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National Relaxation Day - How Does Stress Affect Your Teeth

National Relaxation Day

National Relaxation Day

Aug. 15 is National Relaxation Day, and it’s just in time! Even though summer is the holiday season, that doesn’t mean that adults get any time off. So, as the summer draws to a close, you might be feeling like you need a vacation from your vacation, so to say.

Life can be hectic, and often, you may be carrying stress in ways you don’t even realize. Stress can affect you physically, even if you’re not aware of it. In particular, it can affect your teeth, which, in turn, can affect your overall oral health.

How Does Stress Affect Your Teeth?

Stress affects your teeth in several ways. One of the most common ways is by increasing your risk of bruxism. This is the technical term for grinding or clenching your teeth. Although it is associated with sleep, bruxism can happen at any time, and you may not even realize that you are doing it. What is more, it is most commonly associated with emotional stress.

Bruxism isn’t only uncomfortable or even painful but can also have some serious effects on your teeth. Frequent grinding or clenching your teeth — which is often uncontrollable or subconscious — can wear away at your enamel, increasing your risk of breakage and decay. It can also cause jaw pain, poor sleep, loose teeth, and headaches.

We may recommend that you start wearing a nightguard if you grind your teeth in your sleep. If you suffer from daytime bruxism, you can also find custom-fitted mouth guards that are clear and discreet.

But bruxism isn’t the only way that stress can damage your teeth. A common side effect of stress is a decrease in saliva, leading to a dry mouth. This can be a serious problem for your oral health. Saliva is the first line of defence against harmful bacteria that cause tooth decay and gum disease.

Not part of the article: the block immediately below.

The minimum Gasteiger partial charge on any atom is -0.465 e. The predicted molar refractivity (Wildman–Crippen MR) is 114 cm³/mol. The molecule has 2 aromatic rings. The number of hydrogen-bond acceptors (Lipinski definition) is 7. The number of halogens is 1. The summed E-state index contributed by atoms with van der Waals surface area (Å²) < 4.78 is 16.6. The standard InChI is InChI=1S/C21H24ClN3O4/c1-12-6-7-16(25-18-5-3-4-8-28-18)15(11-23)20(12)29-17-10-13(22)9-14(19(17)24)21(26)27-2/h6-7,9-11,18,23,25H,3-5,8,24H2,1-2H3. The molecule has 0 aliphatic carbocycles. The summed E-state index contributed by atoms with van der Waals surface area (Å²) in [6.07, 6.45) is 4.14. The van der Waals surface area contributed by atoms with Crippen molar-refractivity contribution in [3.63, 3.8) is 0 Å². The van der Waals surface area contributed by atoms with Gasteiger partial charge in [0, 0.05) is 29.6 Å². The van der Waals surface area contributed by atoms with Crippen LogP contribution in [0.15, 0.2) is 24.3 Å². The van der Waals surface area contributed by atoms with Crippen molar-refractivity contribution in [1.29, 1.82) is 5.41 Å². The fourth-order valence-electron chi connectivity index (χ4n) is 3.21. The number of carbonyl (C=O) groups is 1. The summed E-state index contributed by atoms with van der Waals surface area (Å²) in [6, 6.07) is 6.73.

When your mouth dries out, it creates the perfect environment for bacteria to grow and thrive. What is more, under chronic stress, people often neglect their oral care routine. This leads to poor dental health and can cause pain, decay, cavities, and even increase your risk of certain cancers.

What Are the Best Ways to Protect Your Teeth From Stress?

Ideally, people need to cut out their stress to help improve their oral health. But realistically, that is not always doable. The best way to protect your teeth from the effects of stress is to be diligent about your oral care and speak to us about your concerns. We may recommend you start using a mouth guard to help improve your oral health.

In the meantime, look for ways to manage your stress. This is important not just for your dental health, but also for your mental and physical health. This might mean practising relaxation exercises, seeing a counsellor, taking prescribed medication, or even just pursuing a relaxing hobby.

And of course, you should take the occasional day to relax — like National Relaxation Day.

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